2) Daemonic Resilience - The Daemon receives the Feel No Pain (+4) special rule. Ok, remember how almost all of our monstrous creatures have a Toughness of six, and are thus far less prone to instant death than most other enemies? Remembering also how many wounds said monsters have, and their +5 invulnerable save that saves them against massed anti-tank fire unlike an armour save? If your Greater Daemon wasn't already pretty tough to kill, this will make them absurdly durable - unless struck by an Instant Death weapon, you have a 50% chance to ignore any unsaved wound you suffer, including Perils of the Warp. On any of the Greater Daemons, that is absolutely ridiculous, and even a flying Daemon Prince gets a lot of jazz out of it. On a Bloodthirster, for example, something that is already pretty hardcore as a five wound, Toughness six flying monstrous creature with both a +3 armour save and +5 invulnerable save, giving it the ability to ignore any wound it suffers half the time means you are - effectively - doubling its survival chances. Against massed Bolter fire, for example, they have to hit you on a +6, they have to wound you on a +6, you have to fail a +3 armour save, and then fail a +4 Feel No Pain save. Against a host of plasma guns, they need a +6 to hit you, a +3 to wound you, then you need to fail both a +5 invulnerable save and a +4 Feel No Pain save. That is utterly bonkers and is my pick for the most ridiculous Greater Gift available - again, even a flying Daemon Prince will get a lot of love out of this, particularly if it is dedicated to Tzeentch with Warp-Forged Armour, granting it a +3 armour save with re-rolls of ones and then the Feel No Pain save. Much like most of the other Greater Gifts, this isn't recommended on a Herald due to the need of keeping them cheap, but I would definitely advise keeping this gift if you roll it on just about any Daemon - it is amazing. Just remember that it won't save you against force weapons and the like, so pick your engagements wisely; as tough as a monstrous creature with this gift is, it is not infallible.
|"Blessed by the gods" turns up with this. Ok.|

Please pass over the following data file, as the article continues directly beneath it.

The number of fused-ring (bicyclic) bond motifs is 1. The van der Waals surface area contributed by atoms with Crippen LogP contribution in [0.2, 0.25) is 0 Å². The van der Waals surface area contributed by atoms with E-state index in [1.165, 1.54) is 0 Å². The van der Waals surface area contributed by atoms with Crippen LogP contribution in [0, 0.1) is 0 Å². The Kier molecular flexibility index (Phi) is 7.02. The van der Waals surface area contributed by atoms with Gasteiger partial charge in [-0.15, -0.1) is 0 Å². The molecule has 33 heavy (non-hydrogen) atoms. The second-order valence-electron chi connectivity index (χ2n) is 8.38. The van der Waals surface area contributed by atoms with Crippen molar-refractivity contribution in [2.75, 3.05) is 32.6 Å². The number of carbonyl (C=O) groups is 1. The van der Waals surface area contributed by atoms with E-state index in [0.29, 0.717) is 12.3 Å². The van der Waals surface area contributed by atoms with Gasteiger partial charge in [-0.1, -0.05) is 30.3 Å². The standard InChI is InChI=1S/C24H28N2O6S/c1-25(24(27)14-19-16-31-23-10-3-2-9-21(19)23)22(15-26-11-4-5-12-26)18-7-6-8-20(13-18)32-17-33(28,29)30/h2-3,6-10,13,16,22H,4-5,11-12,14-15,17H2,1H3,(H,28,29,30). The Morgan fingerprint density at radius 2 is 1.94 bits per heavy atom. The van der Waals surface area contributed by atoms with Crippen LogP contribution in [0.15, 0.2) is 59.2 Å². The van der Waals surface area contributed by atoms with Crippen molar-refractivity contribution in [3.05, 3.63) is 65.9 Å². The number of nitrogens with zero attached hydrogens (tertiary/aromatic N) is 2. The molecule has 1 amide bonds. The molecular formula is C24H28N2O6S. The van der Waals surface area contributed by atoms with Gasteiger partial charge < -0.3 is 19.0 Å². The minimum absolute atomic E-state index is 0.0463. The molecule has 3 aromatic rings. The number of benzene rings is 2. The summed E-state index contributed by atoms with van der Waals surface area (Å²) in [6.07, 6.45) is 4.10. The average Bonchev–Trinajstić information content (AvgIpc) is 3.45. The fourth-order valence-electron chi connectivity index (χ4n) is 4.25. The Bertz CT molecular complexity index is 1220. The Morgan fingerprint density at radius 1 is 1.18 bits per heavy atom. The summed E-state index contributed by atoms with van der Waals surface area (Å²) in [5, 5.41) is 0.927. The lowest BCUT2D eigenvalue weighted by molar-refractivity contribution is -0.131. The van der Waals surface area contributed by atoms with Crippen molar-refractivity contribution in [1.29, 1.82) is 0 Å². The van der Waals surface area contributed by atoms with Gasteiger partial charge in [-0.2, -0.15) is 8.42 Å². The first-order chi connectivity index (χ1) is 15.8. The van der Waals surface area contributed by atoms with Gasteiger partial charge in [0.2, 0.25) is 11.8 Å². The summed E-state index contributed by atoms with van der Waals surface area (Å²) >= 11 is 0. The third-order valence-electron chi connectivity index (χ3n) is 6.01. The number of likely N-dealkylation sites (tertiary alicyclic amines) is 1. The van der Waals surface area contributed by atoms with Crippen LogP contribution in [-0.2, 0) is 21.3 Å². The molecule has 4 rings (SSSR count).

4) Hellfire Gaze - This is a ranged weapon with a range of eighteen inches, that strikes at Strength eight, AP one and has the Lance special rule. Given that most Daemons do need - or at least severely benefit from - the added bonuses to their survivability, many may outright wish that this gift wasn't part of the chart - I say different for a number of reasons. Firstly, it is a potent, if medium-ranged, anti-tank weapon that can pretty reliably get a penetrating hit on most vehicles and would then have a 50% chance to outright destroy them provided they don't have any other classifications or special rules. On a flying Bloodthirster or Lord of Change, this means that they can reliably get into range in the first game turn - if either player deploys first - and fire off a nasty shot at a tank, providing a pretty good chance of attaining First Blood. Given that many games boil down to secondary objectives, particularly First Blood, this can be quite a useful tool on a flying monstrous creature - given that each of them has a Ballistic Skill of five or higher, and can still shoot a second ranged weapon (or witchfire) in addition to the Hellfire Gaze, it has a lot of potential to inflict some serious damage early on. To illustrate this, in one of my test games recently, a Lord of Change received this gift and proceeded to annihilate a Razorback in the first turn, granting me First Blood - though Night Fighting was in effect, I was so close that it could only benefit from a paltry +6 cover save due to Stealth. On top of only needing a +2 to hit, it had a 50% chance to penetrate the vehicle, and a 50% chance to cause an explosion result - I was perhaps a bit lucky, but it definitely wasn't an unlikely result. When you consider dealing with high armoured threats at range is often our bane, this can be a decent weapon to have - of course, on a slower Daemon such as a Great Unclean One, and even a Keeper of Secrets, this is probably of lesser use, especially given the weapon options available to such Daemons if they swap the gift out. Though it definitely doesn't stack up against the other gifts, if you do need some anti-tank firepower in a pinch, try giving this a shot - it likely won't disappoint, but it is best used on a Bloodthirster, Lord of Change or winged Daemon Prince; even then, you may want to consider their appropriate weapon option if the situation does not overtly require the Hellfire Gaze. A Herald actually makes good use of this, to be fair; a decently cheap, strong anti-tank weapon with a medium range is not a bad addition to what will usually be a character in a strictly anti-infantry unit.